I was going to write one of my typical meandering posts about Bill Bolling and the Richmond Establishment, but Shaun Kenney obliterates Bolling and his crowd. This is better than anything I could have ever written. Read here, I've also cut and pasted the entire thing below.
Well, it’s about time someone said what everyone else is thinking.
Lt. Governor Bill Bolling is mulling an independent run. So be it — that’s his prerogative. Republican state senators such as Hanger and Watkins are discussing gasoline taxes. Consultants are talking about throwing social conservatives over the rails (again). Establishment Republicans and the consultants who stand to make thousands of dollars in primaries wail about
the money they’re losinghow conventions keep people out.
…and they have the temerity to tell conservatives what defines inclusion.
Interestingly enough, when it’s the establishment hack that wins the nomination, conservatives and liberty-minded constitutionalists are told to suck it up. ”Who else are you going to vote for?” is the common sneer as conservatives have to swallow the likes of Bob Dole ’96, John McCain ’08, and now Mitt Romney ’12.
Each time they fail, conservatives are blamed.
Nevermind that these candidates never ran on conservative principles to begin with. Their message? We can do big government — cheaper!
I don’t want to hear any more nonsense about teepees or three-legged stools or four-legged tables. Conservatives have grown lazy, pure and simple. Rather than working hard doing the field work conservatives were once famous for, politics via drone seems to be the order of the day. Consultants behind desks drop media and slicks, volunteers do phone calls rather than door knocking, pastors go unapproached, Hispanics and blacks are simply conceded, and conservative vision and principles — derided during the primaries, given lip service during the general elections — are rarely tried and found wanting, but rather been found difficult to find true champions… and left untried.
So rather than learn the lessons of 2012, we instead allow the same vices to eat ourselves internally: ego, pride, vanity, the conceit that we can hold the reins of power to the Leviathan and hope it eats us last.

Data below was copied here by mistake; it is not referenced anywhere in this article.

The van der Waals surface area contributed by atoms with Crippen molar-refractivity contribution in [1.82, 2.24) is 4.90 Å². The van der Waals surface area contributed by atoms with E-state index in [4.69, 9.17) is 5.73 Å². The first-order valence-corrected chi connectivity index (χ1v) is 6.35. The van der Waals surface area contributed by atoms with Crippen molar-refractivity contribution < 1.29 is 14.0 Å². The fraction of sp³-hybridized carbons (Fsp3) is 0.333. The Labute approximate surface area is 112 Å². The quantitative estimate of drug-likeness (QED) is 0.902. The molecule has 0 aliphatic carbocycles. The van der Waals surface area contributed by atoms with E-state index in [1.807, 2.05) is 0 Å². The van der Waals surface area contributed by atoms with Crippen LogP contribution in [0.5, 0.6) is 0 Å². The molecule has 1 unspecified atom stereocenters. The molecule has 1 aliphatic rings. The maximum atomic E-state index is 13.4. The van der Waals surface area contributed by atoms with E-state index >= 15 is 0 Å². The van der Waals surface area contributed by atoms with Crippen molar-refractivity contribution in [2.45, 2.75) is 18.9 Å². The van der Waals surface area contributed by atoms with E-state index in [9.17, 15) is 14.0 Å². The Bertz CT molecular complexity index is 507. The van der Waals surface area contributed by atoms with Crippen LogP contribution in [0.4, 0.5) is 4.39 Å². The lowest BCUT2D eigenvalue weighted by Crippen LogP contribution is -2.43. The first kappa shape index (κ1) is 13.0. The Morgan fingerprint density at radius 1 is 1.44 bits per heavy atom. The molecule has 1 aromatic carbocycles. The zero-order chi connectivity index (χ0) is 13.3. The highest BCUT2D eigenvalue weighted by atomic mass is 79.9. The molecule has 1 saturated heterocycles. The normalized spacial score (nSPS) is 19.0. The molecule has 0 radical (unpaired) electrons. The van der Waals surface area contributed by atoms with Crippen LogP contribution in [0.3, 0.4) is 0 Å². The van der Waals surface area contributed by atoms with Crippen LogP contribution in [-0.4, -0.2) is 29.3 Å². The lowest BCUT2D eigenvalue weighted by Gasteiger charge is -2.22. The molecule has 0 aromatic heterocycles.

This is no way to run a ship.
Now it’s the establishment GOP’s turn to throw the temper tantrum. Bolling finds a convention difficult, so we start talking about 3rd party runs and independent candidacies. Rather than debate the merits of Cuccinelli’s brand of conservatism, we are content to throw rocks — the easy way out.
So much for the intellectual movement that conservatives once believed ourselves to be, eh?
Let me be abundantly clear: should Bolling and a handful of establishment types bolt from the GOP, good riddance.
Please. If those are the depths of your convictions? Go away.
We don’t need you now, and we won’t need you later.
Perhaps once conservatives are allowed to present a clear alternative to the status quo, maybe then we will see the restoration most of us thought we were fighting for.
Perhaps once the moderates link arms with the centrists in the Democratic Party, they can be the authentic party of socialism-lite.
Perhaps once the progressives are free of their centrist anchors, they will show their true colors… and we can finally have an honest policy discussion in Virginia — and perhaps the nation.
…but the curtains come down. Today.
The establishment needs to quit asking whether or not they should jettison some portion of the conservative movement. In case they hadn’t noticed, we’ve already packed our bags. The question they get to ask is what reasons do conservatives have to come back into the fold?
So long as conservatism is treated as a useful minority rather than a political philosophy that conquered the Soviet Union, created the boom of the late 20th century, brought America the civil rights era, and created the economic boomlet that expanded both freedom and the middle class to their highest possible point… the establishment types are going to constantly be caught in the trap of choosing to run big government on the cheap.
We can’t afford that sort of narrow vision anymore. In a world of tight budgets and unfunded entitlements, it’s either our liberties — economic, civil, and political — or the establishment class.
If folks intend to bring this to a point now… then the choice is very easy.
Alternatively, if those who are throwing the punches and kicks decide to come back down to earth and realize that the Republican Party and the conservative movement are one and the same, and if they are willing to accept that we can only restore our national greatness through an expansion of free markets, free minds, and a free society — maybe there’s hope yet.
One can always hope, right?
…but if the answer from the establishment is “our way or the highway?” If it’s declarations of war from the likes of Karl Rove to run primary challengers against every conservative? Then the Republican Party is better off without you.
Paraphrasing a wise man, if moderates and establishment Republicans truly want higher taxes, abortion on demand, fail to defend family, and remain soft on the 2nd Amendment — there’s a party out there that represents their views. That candidate was a brilliant defender of conservative virtues. I miss that sort of leadership.
UPDATE: …and before we go on about a “big tent” line of attack, let’s hear about a definition of inclusion that doesn’t seem to have much room for social conservatives, fiscal conservatives, libertarians, Tea Party conservatives, constitutionalists, pro-lifers, marriage, 2nd Amendment supporters…
…you get the drill. That big tent only works when one side in particular is the ringmaster.